Europe and the Maghreb, or Christianity and Islam, always had differing views of Timbuktu. In both places the city’s reputation shifted over time, and the various versions overlapped, but they were never the same.
It’s true that in both places gold was at the heart of the matter, at least at first. Before the Arabs were routinely traversing the desert and seeing for themselves, their geographers had stitched together from obscure fragments of folktale and legend a dream of riches untold, of gold lying on the ground for the taking, of immense wealth just waiting for the intrepid. But that romantic notion had faded by the fourteenth century, for traders followed the stories, and traders had harder heads than the storytellers, and saw for themselves what was, rather than what should be. The renowned traveler Ibn Battuta and his medieval colleagues did report on the great wealth of the Malian Empire and its storehouses of gold, for the trade in that and other commodities was the city’s reason for being, and Timbuktu really was very wealthy; but Timbuktu also took on a reputation among Muslims for its learning. Many of the Arab travelers remarked on the city’s thirst for books, as well as its traffic in gold, and wrote commentaries on its savants as well as its opulence.
From the fourteenth century on, pilgrims from Timbuktu went to the Holy Places of Islam, sometimes in great numbers and in immense caravans, but scholars from Mecca and Medina also went to live and study in Timbuktu, where they found themselves (sometimes to their evident chagrin) not as eminent or as learned as they had supposed. The university at Fez and the University of Sankoré in Timbuktu were said to be equivalent; commentaries on the Qur’an produced at Sankoré were read in Jeddah and Cairo, and the eminent of both places corresponded over time and great distance, to the profit of both.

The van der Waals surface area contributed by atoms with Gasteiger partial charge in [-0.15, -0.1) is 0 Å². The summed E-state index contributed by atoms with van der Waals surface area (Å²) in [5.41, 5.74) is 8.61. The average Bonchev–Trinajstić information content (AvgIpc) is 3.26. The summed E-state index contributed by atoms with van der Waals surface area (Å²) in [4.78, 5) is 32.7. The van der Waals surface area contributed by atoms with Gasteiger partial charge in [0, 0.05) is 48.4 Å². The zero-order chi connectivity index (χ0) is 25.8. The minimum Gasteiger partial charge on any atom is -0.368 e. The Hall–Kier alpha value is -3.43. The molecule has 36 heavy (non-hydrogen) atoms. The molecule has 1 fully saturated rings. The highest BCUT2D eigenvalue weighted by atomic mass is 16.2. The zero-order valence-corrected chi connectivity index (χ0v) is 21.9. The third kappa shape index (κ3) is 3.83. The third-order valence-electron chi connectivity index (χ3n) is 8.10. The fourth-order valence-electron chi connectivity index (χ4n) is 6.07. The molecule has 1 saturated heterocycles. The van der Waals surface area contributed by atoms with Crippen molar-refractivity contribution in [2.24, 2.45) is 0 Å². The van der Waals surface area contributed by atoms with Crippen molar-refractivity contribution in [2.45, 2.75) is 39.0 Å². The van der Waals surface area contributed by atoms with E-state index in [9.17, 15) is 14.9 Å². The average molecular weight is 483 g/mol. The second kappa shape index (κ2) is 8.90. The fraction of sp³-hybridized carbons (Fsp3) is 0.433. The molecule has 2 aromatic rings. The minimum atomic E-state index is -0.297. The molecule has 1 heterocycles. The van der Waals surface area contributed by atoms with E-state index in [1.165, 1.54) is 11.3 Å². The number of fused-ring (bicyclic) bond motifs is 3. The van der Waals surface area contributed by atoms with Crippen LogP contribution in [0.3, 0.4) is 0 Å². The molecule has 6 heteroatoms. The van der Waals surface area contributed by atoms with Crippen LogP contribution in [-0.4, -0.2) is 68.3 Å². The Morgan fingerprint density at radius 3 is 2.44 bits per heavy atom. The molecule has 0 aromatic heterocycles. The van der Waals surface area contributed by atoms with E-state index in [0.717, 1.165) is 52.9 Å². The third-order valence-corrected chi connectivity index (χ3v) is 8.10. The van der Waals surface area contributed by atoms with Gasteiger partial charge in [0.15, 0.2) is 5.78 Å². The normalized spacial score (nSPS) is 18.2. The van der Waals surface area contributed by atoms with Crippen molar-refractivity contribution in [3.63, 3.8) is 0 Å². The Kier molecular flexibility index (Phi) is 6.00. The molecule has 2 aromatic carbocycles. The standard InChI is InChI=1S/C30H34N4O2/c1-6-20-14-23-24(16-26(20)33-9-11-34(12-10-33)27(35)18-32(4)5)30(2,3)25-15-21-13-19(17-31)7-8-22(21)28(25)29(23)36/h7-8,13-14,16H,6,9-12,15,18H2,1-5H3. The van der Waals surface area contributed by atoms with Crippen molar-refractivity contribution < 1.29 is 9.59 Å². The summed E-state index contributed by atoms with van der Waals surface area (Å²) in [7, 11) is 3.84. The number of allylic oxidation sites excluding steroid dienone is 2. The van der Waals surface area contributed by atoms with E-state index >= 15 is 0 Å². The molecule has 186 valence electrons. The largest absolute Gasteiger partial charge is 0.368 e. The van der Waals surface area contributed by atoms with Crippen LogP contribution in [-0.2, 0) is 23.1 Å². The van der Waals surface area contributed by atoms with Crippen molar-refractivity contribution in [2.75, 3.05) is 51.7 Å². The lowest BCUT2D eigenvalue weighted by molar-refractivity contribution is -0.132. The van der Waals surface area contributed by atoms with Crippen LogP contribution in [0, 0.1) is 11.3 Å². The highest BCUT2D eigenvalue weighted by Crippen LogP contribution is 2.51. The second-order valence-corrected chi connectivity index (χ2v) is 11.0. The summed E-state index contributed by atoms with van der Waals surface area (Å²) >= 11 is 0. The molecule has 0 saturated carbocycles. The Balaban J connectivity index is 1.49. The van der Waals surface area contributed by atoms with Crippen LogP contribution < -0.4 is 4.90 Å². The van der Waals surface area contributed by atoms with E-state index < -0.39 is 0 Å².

This Islamic combination of reputations, those of civilized affluence and scholarly erudition, were eventually fused in the mind of Moulay al-Mansur the Magnificent of Morocco, who in 1591 sent his armies across the desert hoping both to capture the gold trade and to extend his empire, and instead precipitated the city’s gradual decay. The soldiers may have been emissaries from what they considered a high culture, but they killed or exiled most of the scholars, equating learning with disaffection, as conquerors are wont to do.
After that, the Arabs essentially lost interest, and for several dismal centuries the city was repeatedly besieged and sacked by a rolling roster of enemies–the Bambara, the Fulani jihadists and the Tuareg–until the French took it in 1893 and restored a semblance of order. Now the Bambara, who are in charge of Mali, are once again in charge of the city’s destiny.